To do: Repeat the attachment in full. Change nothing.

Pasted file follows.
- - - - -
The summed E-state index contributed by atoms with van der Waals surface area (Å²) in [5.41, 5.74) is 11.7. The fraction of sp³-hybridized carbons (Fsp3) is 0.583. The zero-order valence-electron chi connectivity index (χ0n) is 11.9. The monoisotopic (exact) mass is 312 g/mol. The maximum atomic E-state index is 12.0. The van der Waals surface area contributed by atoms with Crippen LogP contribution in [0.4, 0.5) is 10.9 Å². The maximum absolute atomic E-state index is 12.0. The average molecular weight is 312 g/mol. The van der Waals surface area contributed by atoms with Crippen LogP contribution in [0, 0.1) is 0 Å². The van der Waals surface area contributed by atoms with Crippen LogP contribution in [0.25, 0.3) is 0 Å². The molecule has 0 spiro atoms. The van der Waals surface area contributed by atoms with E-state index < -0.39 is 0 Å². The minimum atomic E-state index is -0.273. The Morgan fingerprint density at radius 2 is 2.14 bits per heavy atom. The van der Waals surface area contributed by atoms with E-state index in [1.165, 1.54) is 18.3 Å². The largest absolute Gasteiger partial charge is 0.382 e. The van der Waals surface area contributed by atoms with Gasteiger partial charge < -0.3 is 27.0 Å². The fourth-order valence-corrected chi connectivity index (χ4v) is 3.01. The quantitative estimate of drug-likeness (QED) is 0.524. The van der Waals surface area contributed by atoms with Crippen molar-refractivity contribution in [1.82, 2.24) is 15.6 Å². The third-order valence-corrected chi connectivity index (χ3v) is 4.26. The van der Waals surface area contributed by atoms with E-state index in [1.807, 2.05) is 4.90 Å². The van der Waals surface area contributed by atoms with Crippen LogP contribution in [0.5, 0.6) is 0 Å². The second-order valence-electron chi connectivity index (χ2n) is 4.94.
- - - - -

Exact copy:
The summed E-state index contributed by atoms with van der Waals surface area (Å²) in [5.41, 5.74) is 11.7. The fraction of sp³-hybridized carbons (Fsp3) is 0.583. The zero-order valence-electron chi connectivity index (χ0n) is 11.9. The monoisotopic (exact) mass is 312 g/mol. The maximum atomic E-state index is 12.0. The van der Waals surface area contributed by atoms with Crippen LogP contribution in [0.4, 0.5) is 10.9 Å². The maximum absolute atomic E-state index is 12.0. The average molecular weight is 312 g/mol. The van der Waals surface area contributed by atoms with Crippen LogP contribution in [0, 0.1) is 0 Å². The van der Waals surface area contributed by atoms with Crippen LogP contribution in [0.25, 0.3) is 0 Å². The molecule has 0 spiro atoms. The van der Waals surface area contributed by atoms with E-state index < -0.39 is 0 Å². The minimum atomic E-state index is -0.273. The Morgan fingerprint density at radius 2 is 2.14 bits per heavy atom. The van der Waals surface area contributed by atoms with E-state index in [1.165, 1.54) is 18.3 Å². The largest absolute Gasteiger partial charge is 0.382 e. The van der Waals surface area contributed by atoms with Gasteiger partial charge < -0.3 is 27.0 Å². The fourth-order valence-corrected chi connectivity index (χ4v) is 3.01. The quantitative estimate of drug-likeness (QED) is 0.524. The van der Waals surface area contributed by atoms with Crippen molar-refractivity contribution in [1.82, 2.24) is 15.6 Å². The third-order valence-corrected chi connectivity index (χ3v) is 4.26. The van der Waals surface area contributed by atoms with E-state index in [1.807, 2.05) is 4.90 Å². The van der Waals surface area contributed by atoms with Crippen LogP contribution in [0.5, 0.6) is 0 Å². The second-order valence-electron chi connectivity index (χ2n) is 4.94.